25th March 2015: New Harvard research shows starting your day with a bowl of high fibre breakfast cereal could help you live longer.1
The study, published in BMC Medicine, revealed people with the highest cereal fibre intakes had a 19% reduced risk of death from all causes, 15% reduced risk of death from cancer and 34% reduced risk of death from diabetes.
The amount of cereal fibre they consumed was 10.22g a day. To place this into context, some Australian high-fibre breakfast cereals provide upwards of 10g of cereal fibre in a single serve.
For the study, Harvard researchers examined the diets of 367,442 people from the prospective National Institutes of Health – AARP Diet and Health Study, with an average follow-up period of 14 years.
They found a diet high in cereal fibre reduced the risk of premature death from a range of chronic diseases including cancer (15%), heart disease (20%), respiratory disease (21%) and diabetes (34%). This was compared to people with the lowest cereal fibre intakes (2.02g) and accounted for lifestyle factors such as health, physical activity and obesity.
In addition to the benefits of cereal fibre, the study reported that eating an average of 34g of whole grains a day was associated with a 17% reduced risk of death from all causes, an 11% reduced risk of death from respiratory disease, and a 48 % reduction in the risk of diabetes.
Researchers stated that cereal fibre may provide multiple protective properties such as anti-inflammatory effects and that the protective effects of whole grains may be due, at least in the main part, to its cereal fibre component.
“There is strong scientific evidence supporting the health benefits of diets that are higher in cereal fibre and this research continues to build on several studies published in the past year that link greater cereal fibre consumption with longevity,” said dietitian and Australian Breakfast Cereal Manufacturers Forum Director Leigh Reeve.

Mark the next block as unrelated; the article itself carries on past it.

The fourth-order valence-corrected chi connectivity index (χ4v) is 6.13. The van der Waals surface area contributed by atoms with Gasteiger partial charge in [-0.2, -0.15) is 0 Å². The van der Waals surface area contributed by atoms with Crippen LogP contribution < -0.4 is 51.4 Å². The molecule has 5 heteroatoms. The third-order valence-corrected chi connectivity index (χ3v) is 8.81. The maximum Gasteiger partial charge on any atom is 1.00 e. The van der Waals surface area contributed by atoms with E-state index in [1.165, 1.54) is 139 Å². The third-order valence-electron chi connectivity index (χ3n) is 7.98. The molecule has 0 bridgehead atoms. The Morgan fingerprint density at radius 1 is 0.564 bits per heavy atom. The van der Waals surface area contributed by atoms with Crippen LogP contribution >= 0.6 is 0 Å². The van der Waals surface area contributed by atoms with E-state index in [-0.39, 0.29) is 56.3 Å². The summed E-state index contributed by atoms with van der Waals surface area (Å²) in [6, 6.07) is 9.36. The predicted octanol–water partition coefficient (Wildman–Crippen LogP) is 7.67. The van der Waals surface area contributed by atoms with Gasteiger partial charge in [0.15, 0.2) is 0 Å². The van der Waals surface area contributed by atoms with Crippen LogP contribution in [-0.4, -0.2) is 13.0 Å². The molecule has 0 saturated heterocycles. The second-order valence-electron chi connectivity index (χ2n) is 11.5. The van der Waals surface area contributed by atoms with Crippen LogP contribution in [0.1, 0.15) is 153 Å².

“In Australia, breakfast cereal is one of the main sources of fibre in our diets contributing 10.6% towards our daily fibre intake per capita, and even more for Australians who eat breakfast cereal regularly.2
“If you are looking for a breakfast option that is higher in fibre look for a high fibre or whole grain breakfast cereal or mix high fibre cereals into your current favourite. The average bowl of ready-to-eat breakfast cereal, muesli or oats contains around 4g of fibre3, with some higher fibre options containing upwards of 10g a serve.”
Issued on behalf of ABCMF
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1. Huang et al. Consumption of whole grains and cereal fiber and total and cause-specific mortality: prospective analysis of 367,442 individuals.BMC Medicine 2015; 13:59 DOI 10.1186/s12916-015-0294-7 http://www.biomedcentral.com/1741-7015/13/59
2. Australian Health Survey: Nutrition First Results – Food and Nutrients, 2-11-12. Australian Bureau of Statistics. (see downloads table 10).
3. Grains and Legumes Nutrition Council GLNC 2014 Grains and Legumes Product Audit. Unpublished: 2014Share